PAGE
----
Perhaps most pressing is the need to more fully understand the impact that erratic body clocks have on disease risks. In a 2009 study, Scheer and his colleagues recruited 10 healthy volunteers to live in a lab at the Brigham for 11 days on a 28-hour daily cycle with no natural light or other time cues from the outside world. “Their internal circadian system was never able to adjust to this regular 28-hour sleep-wake cycle during the study,” Scheer said.
Besides sleep disruptions and moderately increased blood pressure, those with continuously out-of-sync clocks experienced a sharp rise in blood sugar and the hormone insulin, which is a risk factor for diabetes. Three of the participants had blood sugar levels that put them into full-blown insulin resistance or pre-diabetes within the first three days of study, a condition that reversed after the end of the study.
Those findings don’t bode well for those who confuse their body clocks with frequent travel across time zones or night-shift work. And it raises concerns about possible health risks faced by a significant percentage of the population who have naturally disrupted circadian rhythms.
About 10 percent of the population have strong morning or evening preferences in their circadian rhythms, making them night owls or larks. About a third of these folks are at the extreme end, having a sleep disorder that makes their bodies yearn for sleep early in the evening or several hours past midnight. These genetic tendencies can make their sleep habits seem downright wacky in our culture that expects most office workers to arrive at around 9 a.m. — not at 4 a.m. or noon.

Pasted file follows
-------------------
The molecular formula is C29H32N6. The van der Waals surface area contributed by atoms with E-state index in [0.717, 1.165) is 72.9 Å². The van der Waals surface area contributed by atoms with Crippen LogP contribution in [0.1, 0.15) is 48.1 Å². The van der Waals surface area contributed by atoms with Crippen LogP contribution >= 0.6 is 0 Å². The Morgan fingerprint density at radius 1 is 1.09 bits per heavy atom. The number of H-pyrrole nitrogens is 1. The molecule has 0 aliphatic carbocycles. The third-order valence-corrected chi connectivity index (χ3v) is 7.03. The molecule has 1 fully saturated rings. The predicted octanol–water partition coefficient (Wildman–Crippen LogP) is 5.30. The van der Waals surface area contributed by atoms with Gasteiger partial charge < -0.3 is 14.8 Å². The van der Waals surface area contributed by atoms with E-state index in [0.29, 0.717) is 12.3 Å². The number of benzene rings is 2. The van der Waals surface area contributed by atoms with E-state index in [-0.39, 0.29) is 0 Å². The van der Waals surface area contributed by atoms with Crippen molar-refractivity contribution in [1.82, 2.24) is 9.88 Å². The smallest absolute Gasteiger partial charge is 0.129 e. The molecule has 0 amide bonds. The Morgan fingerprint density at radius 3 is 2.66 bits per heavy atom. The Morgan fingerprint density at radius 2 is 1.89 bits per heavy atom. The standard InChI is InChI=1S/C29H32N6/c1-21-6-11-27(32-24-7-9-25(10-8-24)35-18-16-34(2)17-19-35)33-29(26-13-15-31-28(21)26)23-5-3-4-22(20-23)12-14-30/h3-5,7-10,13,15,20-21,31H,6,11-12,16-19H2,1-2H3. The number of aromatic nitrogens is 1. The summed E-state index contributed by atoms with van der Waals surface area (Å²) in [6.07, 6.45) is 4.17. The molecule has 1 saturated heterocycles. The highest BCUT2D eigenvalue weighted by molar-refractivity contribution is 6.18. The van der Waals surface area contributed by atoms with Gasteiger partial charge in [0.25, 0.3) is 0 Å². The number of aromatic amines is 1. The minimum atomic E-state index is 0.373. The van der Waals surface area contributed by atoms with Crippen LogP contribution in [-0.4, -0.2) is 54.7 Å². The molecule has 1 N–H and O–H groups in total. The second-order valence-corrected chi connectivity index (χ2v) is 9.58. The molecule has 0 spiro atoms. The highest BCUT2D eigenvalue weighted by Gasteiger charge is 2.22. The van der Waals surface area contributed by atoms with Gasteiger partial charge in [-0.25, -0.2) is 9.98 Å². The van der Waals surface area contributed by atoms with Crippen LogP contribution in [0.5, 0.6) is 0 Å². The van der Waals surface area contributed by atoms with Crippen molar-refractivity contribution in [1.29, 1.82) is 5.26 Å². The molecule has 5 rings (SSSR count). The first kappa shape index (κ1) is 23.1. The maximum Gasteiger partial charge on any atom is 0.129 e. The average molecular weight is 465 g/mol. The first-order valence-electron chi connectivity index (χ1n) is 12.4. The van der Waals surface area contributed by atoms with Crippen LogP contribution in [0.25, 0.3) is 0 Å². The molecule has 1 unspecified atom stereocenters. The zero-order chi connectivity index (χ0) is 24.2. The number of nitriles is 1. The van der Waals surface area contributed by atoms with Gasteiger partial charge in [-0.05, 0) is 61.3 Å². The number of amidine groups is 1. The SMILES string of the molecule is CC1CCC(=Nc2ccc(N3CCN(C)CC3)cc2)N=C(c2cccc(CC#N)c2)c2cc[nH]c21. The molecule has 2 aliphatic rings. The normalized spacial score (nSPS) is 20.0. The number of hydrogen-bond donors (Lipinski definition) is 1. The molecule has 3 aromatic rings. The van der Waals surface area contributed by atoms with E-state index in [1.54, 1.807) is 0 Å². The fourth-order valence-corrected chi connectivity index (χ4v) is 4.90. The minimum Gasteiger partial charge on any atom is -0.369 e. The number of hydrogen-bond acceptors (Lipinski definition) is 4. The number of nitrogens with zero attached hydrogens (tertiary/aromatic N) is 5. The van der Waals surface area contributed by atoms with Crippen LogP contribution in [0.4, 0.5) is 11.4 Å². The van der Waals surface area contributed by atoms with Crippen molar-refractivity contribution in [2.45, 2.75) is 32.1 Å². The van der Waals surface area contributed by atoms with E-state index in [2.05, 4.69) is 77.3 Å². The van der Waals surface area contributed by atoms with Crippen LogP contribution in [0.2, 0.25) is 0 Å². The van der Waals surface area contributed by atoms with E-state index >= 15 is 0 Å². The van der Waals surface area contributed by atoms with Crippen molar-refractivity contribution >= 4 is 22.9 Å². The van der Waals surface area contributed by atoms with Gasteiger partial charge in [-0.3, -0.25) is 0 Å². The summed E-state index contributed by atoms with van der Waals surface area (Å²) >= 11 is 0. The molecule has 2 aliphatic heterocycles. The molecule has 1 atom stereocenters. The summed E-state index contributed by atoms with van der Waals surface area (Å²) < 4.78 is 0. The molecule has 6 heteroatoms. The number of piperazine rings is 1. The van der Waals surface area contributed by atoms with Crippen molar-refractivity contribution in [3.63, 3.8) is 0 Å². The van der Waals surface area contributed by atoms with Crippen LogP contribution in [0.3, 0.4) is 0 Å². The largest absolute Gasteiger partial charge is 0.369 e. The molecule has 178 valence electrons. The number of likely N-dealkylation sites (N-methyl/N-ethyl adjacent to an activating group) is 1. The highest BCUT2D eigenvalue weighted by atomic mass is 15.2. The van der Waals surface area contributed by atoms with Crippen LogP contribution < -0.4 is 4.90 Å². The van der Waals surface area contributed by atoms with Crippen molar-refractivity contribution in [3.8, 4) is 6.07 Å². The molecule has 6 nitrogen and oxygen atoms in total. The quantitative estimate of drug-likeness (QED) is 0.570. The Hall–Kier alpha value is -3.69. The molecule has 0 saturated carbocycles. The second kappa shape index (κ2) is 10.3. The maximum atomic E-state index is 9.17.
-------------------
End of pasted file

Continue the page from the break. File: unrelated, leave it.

“I suspect that they’re sick in a deeper biological way; they probably have abnormal rhythms throughout their body, not just in their sleep-wake cycle,” Dr. Robert Thomas, codirector of the sleep center at Beth Israel Deaconess Medical Center, who has treated more than 1,000 patients over the past decade with the conditions. “But there’s very little research data on these patients; they aren’t the ones studied in circadian labs.”
Often misdiagnosed as having insomnia, people with a condition called delayed sleep phase syndrome feel chronically jet-lagged, as if they are set on Hawaii time while living in Boston. Those with advance sleep phase syndrome feel as if they’re on European time, or on an earlier schedule.
Treatment for a delayed sleep phase often involves nudging the clock ahead hour by hour over days or weeks. Patients use a light box that mimics outdoor light at a scheduled time in the morning, starting around when they would naturally wake up, and getting progressively earlier every few days. They also take melatonin supplements a few hours before their scheduled bedtime to send their brain a message that night has arrived. Treatment for advance sleep phase is similar, but with light therapy given later in the morning and melatonin later at night.Deborah Kotz can be reached at dkotz
@globe.com. Follow her on Twitter @debkotz2.